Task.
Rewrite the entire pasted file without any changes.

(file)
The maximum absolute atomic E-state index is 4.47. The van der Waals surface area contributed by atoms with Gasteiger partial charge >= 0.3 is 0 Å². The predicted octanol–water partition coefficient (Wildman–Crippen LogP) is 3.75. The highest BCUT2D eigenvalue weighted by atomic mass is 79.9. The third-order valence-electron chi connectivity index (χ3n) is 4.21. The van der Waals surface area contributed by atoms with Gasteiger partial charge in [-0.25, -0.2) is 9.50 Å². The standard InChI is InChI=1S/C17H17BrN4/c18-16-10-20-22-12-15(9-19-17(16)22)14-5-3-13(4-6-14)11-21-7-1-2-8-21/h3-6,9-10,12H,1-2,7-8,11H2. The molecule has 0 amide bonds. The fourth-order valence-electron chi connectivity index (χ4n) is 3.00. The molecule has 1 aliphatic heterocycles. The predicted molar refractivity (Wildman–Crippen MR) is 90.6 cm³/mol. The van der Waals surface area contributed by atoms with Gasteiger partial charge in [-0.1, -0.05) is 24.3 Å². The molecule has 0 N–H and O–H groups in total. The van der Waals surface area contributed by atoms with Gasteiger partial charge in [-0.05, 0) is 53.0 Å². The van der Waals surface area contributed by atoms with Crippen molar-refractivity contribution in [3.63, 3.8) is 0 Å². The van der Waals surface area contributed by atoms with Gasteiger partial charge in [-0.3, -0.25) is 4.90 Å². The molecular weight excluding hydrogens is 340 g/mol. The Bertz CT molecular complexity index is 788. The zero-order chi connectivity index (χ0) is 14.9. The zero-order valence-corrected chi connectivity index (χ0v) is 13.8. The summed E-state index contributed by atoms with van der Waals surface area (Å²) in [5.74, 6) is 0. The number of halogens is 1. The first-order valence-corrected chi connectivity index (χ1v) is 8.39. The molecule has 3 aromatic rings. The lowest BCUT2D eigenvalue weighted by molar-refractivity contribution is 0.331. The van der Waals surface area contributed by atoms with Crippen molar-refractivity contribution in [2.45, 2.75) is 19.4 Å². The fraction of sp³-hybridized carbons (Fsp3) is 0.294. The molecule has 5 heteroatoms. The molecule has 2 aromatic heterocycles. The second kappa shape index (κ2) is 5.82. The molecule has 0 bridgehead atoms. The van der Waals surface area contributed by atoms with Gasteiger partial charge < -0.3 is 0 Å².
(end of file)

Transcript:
The maximum absolute atomic E-state index is 4.47. The van der Waals surface area contributed by atoms with Gasteiger partial charge >= 0.3 is 0 Å². The predicted octanol–water partition coefficient (Wildman–Crippen LogP) is 3.75. The highest BCUT2D eigenvalue weighted by atomic mass is 79.9. The third-order valence-electron chi connectivity index (χ3n) is 4.21. The van der Waals surface area contributed by atoms with Gasteiger partial charge in [-0.25, -0.2) is 9.50 Å². The standard InChI is InChI=1S/C17H17BrN4/c18-16-10-20-22-12-15(9-19-17(16)22)14-5-3-13(4-6-14)11-21-7-1-2-8-21/h3-6,9-10,12H,1-2,7-8,11H2. The molecule has 0 amide bonds. The fourth-order valence-electron chi connectivity index (χ4n) is 3.00. The molecule has 1 aliphatic heterocycles. The predicted molar refractivity (Wildman–Crippen MR) is 90.6 cm³/mol. The van der Waals surface area contributed by atoms with Gasteiger partial charge in [-0.1, -0.05) is 24.3 Å². The molecule has 0 N–H and O–H groups in total. The van der Waals surface area contributed by atoms with Gasteiger partial charge in [-0.05, 0) is 53.0 Å². The van der Waals surface area contributed by atoms with Crippen molar-refractivity contribution in [3.63, 3.8) is 0 Å². The van der Waals surface area contributed by atoms with Gasteiger partial charge in [-0.3, -0.25) is 4.90 Å². The molecular weight excluding hydrogens is 340 g/mol. The Bertz CT molecular complexity index is 788. The zero-order chi connectivity index (χ0) is 14.9. The zero-order valence-corrected chi connectivity index (χ0v) is 13.8. The summed E-state index contributed by atoms with van der Waals surface area (Å²) in [5.74, 6) is 0. The number of halogens is 1. The first-order valence-corrected chi connectivity index (χ1v) is 8.39. The molecule has 3 aromatic rings. The lowest BCUT2D eigenvalue weighted by molar-refractivity contribution is 0.331. The van der Waals surface area contributed by atoms with Crippen molar-refractivity contribution in [2.45, 2.75) is 19.4 Å². The fraction of sp³-hybridized carbons (Fsp3) is 0.294. The molecule has 5 heteroatoms. The molecule has 2 aromatic heterocycles. The second kappa shape index (κ2) is 5.82. The molecule has 0 bridgehead atoms. The van der Waals surface area contributed by atoms with Gasteiger partial charge < -0.3 is 0 Å².